Because I'm not subtracting as much. I'm not subtracting 20. I'm only subtracting 18. So it's going to be two more than my original answer.

Pam Harris  06:04

So that first problem when you said 82 minus 20, is 62. Then when you said comparing that to 82 minus 18, that's too much. You subtracted too much. So when I look at that on the number line, 82, jump back 20 land on 62, that 20 is too big. It's too far. Wow, way backed too far. So I have to like bump back up, and 62 and two is 64. And I know I'm kind of repeating what you did. But I'm trying to repeat it in a way so that our listeners can kind of see what I would be making visible on the board when I share it on the board. And, teachers, I would be doing that. So if I was doing this with a real student, because Kim is a fake student. If I was doing with a real student, as the kid would be saying it, I would be drawing it. I wouldn't necessarily be repeating it. But I wouldn't be drawing it. Kim, land on this problem with me for a second. So 82 minus 18. It's almost like I said to you, "Hey, you owe me 18 bucks. Give me 18 bucks." And you said, "All I have is..."

Kim Montague  07:07

A \$20 bill,

Pam Harris  07:08

You handed me a 20. And I said, "Oh man, I gotta give you back two right?" It's almost like you're like, "I'm not 18 I don't have 18. Here's 20. Then I'm gonna have to give you back, even though we're subtracting 18, I would have to give you back that two, because we subtracted too much of the 20.

Kim Montague  07:26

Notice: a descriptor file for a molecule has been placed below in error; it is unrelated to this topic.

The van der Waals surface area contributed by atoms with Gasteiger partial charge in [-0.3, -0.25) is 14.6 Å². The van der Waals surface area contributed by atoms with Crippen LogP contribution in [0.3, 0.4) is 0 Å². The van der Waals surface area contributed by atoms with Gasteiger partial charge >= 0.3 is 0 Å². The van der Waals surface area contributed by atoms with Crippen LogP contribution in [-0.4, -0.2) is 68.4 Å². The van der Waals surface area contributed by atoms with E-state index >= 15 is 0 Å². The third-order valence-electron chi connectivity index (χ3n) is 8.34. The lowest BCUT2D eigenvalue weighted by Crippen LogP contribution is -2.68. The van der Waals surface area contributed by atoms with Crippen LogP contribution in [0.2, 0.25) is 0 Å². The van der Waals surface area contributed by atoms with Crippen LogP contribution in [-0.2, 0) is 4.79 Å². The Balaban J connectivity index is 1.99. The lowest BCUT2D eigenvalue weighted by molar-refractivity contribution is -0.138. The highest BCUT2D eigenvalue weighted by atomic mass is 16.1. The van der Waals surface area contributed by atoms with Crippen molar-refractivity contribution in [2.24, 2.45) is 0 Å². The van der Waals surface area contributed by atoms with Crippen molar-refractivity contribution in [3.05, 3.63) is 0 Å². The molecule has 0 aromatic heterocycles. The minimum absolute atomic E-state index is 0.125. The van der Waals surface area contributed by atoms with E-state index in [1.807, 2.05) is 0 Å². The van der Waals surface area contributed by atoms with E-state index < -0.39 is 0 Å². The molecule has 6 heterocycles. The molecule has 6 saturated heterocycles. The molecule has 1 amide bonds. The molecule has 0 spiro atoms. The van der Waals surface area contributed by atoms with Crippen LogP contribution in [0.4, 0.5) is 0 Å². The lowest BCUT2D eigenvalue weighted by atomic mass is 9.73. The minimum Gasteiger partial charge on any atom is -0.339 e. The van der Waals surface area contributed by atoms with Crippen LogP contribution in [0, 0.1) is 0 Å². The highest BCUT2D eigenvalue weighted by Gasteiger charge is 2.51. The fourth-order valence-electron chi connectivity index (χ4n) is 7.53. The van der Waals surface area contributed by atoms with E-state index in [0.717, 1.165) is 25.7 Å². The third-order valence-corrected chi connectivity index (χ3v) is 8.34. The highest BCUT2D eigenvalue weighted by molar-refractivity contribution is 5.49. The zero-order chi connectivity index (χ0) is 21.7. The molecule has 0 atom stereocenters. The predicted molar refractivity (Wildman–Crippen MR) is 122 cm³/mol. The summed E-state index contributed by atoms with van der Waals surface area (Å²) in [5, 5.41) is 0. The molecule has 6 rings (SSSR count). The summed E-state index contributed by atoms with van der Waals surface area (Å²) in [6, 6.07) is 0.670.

Oh, my gosh, you're making me think of playing Monopoly with my kids. And how at a very young age, so Cooper's three years younger than Luke. And that happened all the time. Luke would say things like, "I'm not counting out \$18. Here's a 20. Give me change." And Cooper very young would say, "I'm not giving you some of my money." And I can remember when he would start to go, "Oh, okay. I'm still, I'm getting more, I'm giving you less back." I remember that very clearly.

Pam Harris  07:56

Well, brilliant. Well done, Luke, and well done to support that idea of that and then can turn into Over. Supper.

Kim Montague  08:02

Yeah.

Pam Harris  08:03

Okay. Next problem. How about 467 minus 200.

Kim Montague  08:06

Two hundred sixty-seven.

Pam Harris  08:10

So I've just drawn a number line with 467 on the right. Then I've jumped back this big old jump of 200. And that is you said that was 267. Is that correct?

Kim Montague  08:22

Yep.

Pam Harris  08:22

I'm pausing for a second because I'm thinking about the Problem String. And I'm wishing I would have tweaked it slightly. So maybe ask me that at the end. Okay. So the next problem is 467 minus 195. What do you got?

Kim Montague  08:37

Two hundred seventy-two.

Pam Harris  08:39

And why?

Kim Montague  08:40

I actually just built off of the problem, I had written 467, I made a jump back of 200, to get 27. So at that point, instead of drawing something new, I just added five from 267. To get to 272. Just made a jump kind of four to five.

Pam Harris  09:00

And you might have had to think about that 267 plus three to get to 270. And then two more to get to 272. Nice, you just had to tack on that five because you subtract a bit too much. Two hundred was too much. You only wanted to subtract 295. Cool. Nice. Next problem. How about 8201 subtract 2000.

Kim Montague  09:20

Six thousand, two hundred one.

Pam Harris  09:22

Six thousand, two hundred one. Next problem 8201 subtract 1987. Oh, it almost makes me want to play a little I Have, You Need.

Kim Montague  09:34